By Elizabeth Howell

COVID-19 has placed public transit systems and sustainable infrastructure on a “knife’s edge,” argues Carleton postdoctoral research fellow Cameron Roberts.

“The pandemic made people cautious to climb aboard crowded buses and trains and reduced most of our activities to a short radius around our living quarters,” says Roberts.

“Meanwhile, transit systems are reducing service to save on costs with falling ridership, while people who can afford it are buying cars to get the “ultimate personal protection equipment.”

Carleton Postdoctoral Research Fellow Cameron Roberts

Cameron Roberts, Postdoctoral Research Fellow, School of Public Policy and Administration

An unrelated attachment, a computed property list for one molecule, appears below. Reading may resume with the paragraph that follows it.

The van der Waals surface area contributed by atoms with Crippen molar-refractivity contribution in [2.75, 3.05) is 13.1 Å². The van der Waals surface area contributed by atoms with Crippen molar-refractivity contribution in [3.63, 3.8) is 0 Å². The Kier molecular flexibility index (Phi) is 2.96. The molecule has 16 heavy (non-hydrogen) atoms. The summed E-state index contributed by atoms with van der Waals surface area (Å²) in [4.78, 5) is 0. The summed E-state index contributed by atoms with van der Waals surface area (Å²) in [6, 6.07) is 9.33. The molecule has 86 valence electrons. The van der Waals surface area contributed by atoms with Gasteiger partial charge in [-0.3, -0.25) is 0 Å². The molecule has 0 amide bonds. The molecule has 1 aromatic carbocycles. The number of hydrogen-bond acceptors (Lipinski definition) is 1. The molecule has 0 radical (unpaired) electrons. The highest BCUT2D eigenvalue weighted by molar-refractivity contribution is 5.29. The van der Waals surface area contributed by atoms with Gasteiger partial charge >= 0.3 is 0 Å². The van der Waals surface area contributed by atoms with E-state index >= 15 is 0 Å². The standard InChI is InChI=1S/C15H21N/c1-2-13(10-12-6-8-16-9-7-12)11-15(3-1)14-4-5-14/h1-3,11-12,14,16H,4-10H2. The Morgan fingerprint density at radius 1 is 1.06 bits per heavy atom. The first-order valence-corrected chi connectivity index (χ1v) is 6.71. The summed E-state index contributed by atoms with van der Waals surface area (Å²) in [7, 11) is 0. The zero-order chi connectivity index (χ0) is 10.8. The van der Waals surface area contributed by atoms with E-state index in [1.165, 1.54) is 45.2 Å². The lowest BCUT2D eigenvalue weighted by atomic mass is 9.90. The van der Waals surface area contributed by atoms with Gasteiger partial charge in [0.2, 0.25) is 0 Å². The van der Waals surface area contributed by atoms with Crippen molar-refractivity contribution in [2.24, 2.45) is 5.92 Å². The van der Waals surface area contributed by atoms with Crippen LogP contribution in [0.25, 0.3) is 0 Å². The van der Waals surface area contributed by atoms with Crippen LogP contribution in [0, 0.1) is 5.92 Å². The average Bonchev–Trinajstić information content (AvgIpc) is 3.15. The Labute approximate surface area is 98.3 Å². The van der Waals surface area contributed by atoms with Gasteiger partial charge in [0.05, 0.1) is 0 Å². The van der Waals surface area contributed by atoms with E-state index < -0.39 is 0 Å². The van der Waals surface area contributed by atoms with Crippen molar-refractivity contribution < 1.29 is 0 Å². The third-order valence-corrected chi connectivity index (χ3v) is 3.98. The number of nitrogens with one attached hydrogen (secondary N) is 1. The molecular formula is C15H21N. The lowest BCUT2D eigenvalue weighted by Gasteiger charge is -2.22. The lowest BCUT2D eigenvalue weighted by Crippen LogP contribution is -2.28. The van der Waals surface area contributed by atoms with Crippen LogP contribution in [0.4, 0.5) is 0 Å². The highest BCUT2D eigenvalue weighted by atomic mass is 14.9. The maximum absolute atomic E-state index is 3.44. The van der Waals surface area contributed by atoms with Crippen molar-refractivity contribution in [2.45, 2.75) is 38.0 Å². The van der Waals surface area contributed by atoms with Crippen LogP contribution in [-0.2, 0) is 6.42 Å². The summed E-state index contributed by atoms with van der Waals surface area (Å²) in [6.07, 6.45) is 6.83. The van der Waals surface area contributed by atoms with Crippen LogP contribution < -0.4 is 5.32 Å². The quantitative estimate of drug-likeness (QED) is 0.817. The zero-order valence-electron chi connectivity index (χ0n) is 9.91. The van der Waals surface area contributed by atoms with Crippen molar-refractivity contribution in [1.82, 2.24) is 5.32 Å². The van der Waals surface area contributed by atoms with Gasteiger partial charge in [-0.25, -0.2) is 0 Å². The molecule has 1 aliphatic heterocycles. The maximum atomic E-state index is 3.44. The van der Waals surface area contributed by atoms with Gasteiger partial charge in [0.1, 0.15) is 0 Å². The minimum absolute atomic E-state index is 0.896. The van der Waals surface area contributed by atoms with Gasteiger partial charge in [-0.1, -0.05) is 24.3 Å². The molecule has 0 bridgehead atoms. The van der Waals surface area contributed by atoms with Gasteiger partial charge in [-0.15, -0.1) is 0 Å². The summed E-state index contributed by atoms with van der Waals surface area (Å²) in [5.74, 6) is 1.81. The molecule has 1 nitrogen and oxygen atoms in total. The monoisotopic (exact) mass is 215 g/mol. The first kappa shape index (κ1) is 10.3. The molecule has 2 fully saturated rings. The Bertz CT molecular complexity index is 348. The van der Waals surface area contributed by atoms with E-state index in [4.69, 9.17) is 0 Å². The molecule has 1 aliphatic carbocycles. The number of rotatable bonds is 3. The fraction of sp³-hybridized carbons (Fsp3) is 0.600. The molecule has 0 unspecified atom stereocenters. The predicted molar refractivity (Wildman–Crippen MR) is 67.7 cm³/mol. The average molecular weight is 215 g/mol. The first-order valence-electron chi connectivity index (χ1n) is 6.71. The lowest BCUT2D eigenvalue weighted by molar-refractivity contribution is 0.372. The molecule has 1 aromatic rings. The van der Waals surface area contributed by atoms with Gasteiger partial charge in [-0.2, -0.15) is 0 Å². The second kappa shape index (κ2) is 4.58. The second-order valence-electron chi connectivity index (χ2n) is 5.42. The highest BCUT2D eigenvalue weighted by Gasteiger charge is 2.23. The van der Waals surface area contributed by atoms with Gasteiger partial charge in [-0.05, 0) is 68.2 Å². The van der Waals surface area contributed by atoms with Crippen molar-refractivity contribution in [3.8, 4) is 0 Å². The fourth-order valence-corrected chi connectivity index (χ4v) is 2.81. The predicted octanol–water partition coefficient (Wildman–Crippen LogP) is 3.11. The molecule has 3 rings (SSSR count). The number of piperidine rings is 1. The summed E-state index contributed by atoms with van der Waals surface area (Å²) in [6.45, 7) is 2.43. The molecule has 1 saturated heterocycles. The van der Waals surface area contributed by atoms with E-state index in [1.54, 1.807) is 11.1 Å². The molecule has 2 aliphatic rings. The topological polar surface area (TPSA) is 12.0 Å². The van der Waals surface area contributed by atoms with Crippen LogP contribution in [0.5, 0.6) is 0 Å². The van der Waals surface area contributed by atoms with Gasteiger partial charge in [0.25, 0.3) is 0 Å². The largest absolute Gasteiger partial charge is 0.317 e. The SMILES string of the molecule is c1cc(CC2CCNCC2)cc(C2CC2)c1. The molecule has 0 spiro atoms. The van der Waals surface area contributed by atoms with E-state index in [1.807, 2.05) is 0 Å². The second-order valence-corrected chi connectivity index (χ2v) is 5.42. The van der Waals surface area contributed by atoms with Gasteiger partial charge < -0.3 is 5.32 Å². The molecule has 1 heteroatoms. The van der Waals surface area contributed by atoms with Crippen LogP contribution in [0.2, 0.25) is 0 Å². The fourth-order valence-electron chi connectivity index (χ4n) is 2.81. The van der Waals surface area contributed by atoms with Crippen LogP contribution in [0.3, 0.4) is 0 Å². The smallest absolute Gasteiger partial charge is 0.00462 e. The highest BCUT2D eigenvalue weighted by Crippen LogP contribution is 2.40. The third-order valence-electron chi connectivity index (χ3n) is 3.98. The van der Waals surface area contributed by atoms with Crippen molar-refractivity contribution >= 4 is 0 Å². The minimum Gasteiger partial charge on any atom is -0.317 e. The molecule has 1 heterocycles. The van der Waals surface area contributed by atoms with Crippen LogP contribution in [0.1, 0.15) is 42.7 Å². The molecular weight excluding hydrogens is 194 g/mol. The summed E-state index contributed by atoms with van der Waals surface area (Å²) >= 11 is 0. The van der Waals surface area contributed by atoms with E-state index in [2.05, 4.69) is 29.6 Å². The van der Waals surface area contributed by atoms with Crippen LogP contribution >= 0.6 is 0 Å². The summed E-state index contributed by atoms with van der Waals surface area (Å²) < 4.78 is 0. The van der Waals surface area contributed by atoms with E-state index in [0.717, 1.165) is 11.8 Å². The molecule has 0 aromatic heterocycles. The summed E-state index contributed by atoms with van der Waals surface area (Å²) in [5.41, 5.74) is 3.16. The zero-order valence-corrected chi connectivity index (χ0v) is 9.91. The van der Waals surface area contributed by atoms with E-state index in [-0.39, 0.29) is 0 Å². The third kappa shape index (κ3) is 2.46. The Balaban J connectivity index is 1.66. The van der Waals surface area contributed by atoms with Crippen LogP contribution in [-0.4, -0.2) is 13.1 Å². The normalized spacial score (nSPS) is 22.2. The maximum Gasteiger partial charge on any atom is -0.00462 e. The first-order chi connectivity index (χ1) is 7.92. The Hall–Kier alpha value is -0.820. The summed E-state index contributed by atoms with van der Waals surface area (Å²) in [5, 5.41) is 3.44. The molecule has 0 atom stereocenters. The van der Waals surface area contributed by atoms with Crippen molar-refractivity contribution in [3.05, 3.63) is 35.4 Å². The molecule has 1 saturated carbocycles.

Crises such as COVID-19 can spur a radical rethink to help more people if we go in the right direction, says Roberts. In a recent piece in The Conversation, he says he hopes the pandemic is a moment where we think twice about once again spending money on highways and parking lots and instead find ways of encouraging more public transit.

“This could be an impetus to push more towards the local availability of shops and services and the 15-minute city idea that’s being pioneered in France, where you have all this stuff within walking distance or easy transit distance of your home,” he says.

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Wednesday, May 12, 2021 in , ,
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